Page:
Drawing on her last reserves of energy, Merilyn Papernick, a terminal cancer patient, reached out to some local Hasidic Jews in her hometown of Toronto to place a special Passover order: Could they get her gluten-free oat matzo for the upcoming holiday?
Papernick, who was 65, suffered from celiac disease, a digestive illness that prevented her from eating wheat and other grains containing gluten, and the Hasidim were the only people she knew who could source the rare oat-based matzo.
Papernick died shortly after making the request. While cleaning up her home after the funeral, Jonathan Papernick, her son, found matzo crumbs covering the bed. He also found the package of oat matzo, on which was inscribed, “This is not a gluten-free product.”
“That was the last thing that killed her, eating gluten,” Papernick said, referring to the two boxes the Hasidim gave his mother for free — apparently mistakenly — as a mitzvah. “She went out with that horrible feeling of gluten in her body.”
Today, just three years after her death, Merilyn Papernick would face no such harrowing hurdles. Celiac sufferers can now take their pick of clearly labeled gluten-free matzo baked by small-batch producers like Lakewood Matzoh, and from large manufacturers such as Yehuda and Manischewitz, both of which have released gluten-free “matzo-style” squares during the past few years.
The two manufacturers label the products this way because they use tapioca starch and potato starch as their base. And matzo made without one of five grains — wheat, barley, oats, rye or spelt — does not fulfill the religious commandment to eat matzo during the Passover Seder. But many gluten-intolerant customers don’t care.
“For [secular] people like me, it’s great,” said Papernick who, like his mother, suffers from celiac disease.
Papernick bears no ill will toward the Hasidim. He said that his mother, who died in 2010, was so weakened from cancer she probably would not have lived much longer anyway.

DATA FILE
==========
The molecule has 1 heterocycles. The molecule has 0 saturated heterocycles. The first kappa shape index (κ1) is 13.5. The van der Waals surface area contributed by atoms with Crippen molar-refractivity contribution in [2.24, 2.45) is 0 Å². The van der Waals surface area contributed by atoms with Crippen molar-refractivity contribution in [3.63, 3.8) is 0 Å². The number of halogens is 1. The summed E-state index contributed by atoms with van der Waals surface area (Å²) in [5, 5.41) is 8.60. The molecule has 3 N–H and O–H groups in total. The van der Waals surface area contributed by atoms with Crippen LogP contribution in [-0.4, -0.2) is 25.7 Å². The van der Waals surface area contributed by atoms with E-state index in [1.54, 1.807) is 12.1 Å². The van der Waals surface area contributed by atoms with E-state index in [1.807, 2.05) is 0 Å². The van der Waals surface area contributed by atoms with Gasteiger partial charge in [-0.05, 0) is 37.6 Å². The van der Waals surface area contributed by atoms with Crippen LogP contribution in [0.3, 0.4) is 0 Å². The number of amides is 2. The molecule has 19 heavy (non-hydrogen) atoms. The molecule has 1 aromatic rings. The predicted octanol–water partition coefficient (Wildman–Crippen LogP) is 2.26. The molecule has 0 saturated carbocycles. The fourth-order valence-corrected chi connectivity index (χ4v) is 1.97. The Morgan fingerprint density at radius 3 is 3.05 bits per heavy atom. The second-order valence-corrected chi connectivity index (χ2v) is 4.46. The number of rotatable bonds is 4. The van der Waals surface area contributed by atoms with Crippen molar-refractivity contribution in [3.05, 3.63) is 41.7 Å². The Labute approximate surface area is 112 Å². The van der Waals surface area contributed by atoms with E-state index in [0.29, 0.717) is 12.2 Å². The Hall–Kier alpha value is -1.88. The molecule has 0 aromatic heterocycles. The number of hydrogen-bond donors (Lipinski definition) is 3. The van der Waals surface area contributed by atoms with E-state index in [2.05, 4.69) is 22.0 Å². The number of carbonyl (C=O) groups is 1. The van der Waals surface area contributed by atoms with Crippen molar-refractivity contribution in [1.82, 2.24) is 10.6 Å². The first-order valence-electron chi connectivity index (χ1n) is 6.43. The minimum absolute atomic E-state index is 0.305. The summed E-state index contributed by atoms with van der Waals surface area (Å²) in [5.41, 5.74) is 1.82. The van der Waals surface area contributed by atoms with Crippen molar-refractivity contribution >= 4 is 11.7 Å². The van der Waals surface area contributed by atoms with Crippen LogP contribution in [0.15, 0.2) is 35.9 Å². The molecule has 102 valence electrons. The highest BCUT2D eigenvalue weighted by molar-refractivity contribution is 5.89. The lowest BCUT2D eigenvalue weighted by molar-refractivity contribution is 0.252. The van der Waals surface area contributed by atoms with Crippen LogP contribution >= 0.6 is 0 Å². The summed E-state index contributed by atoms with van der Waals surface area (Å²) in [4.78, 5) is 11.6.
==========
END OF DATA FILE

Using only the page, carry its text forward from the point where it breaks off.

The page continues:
But her suffering underscores the lengths to which some celiac sufferers used to have to go, even recently, to get the food they needed.
Nowadays, people who want to avoid gluten can choose from much more than matzo. This Passover, stores are stocking a wide — and ever-growing — array of kosher food products labeled gluten-free, from crackers and cakes to noodles and matzo ball mix.
FreshDirect, the online food retailer, has doubled its gluten-free Passover offerings to more than a dozen items this year, including cake mixes and panko flakes. Joshua Spiro, FreshDirect’s senior supply chain manager, said the company sold out of gluten-free matzo so quickly last year that he has bought in twice as much — about 720 pounds of the stuff — this year.
The rise in gluten-free kosher products is just part of a broader national sales boom for gluten-free foods. Sales for foods with a gluten-free label are projected to rise to $8 billion this year from $4.8 billion in 2009, according to the market research company Mintel. (Mintel makes the distinction “labeled gluten-free” because some manufacturers label as “gluten-free” foods that never had gluten in them in the first place.)
Menachem Lubinsky said that five years ago there were just a handful of booths showcasing gluten-free foods at the Kosherfest trade show, which he founded. This year there were about 35 such booths.
Lubinksy, a kosher marketing consultant, said that about 40% of annual kosher sales take place during Passover. So this holiday more than any other is a time when many companies like to introduce new lines.
Manischewitz, for example, is offering about 20 new products labeled gluten-free this year, according to Paul Bensabat, the company’s co-owner. These products include 15 different types of macaroons, two cake mixes, crackers and matzo-style squares.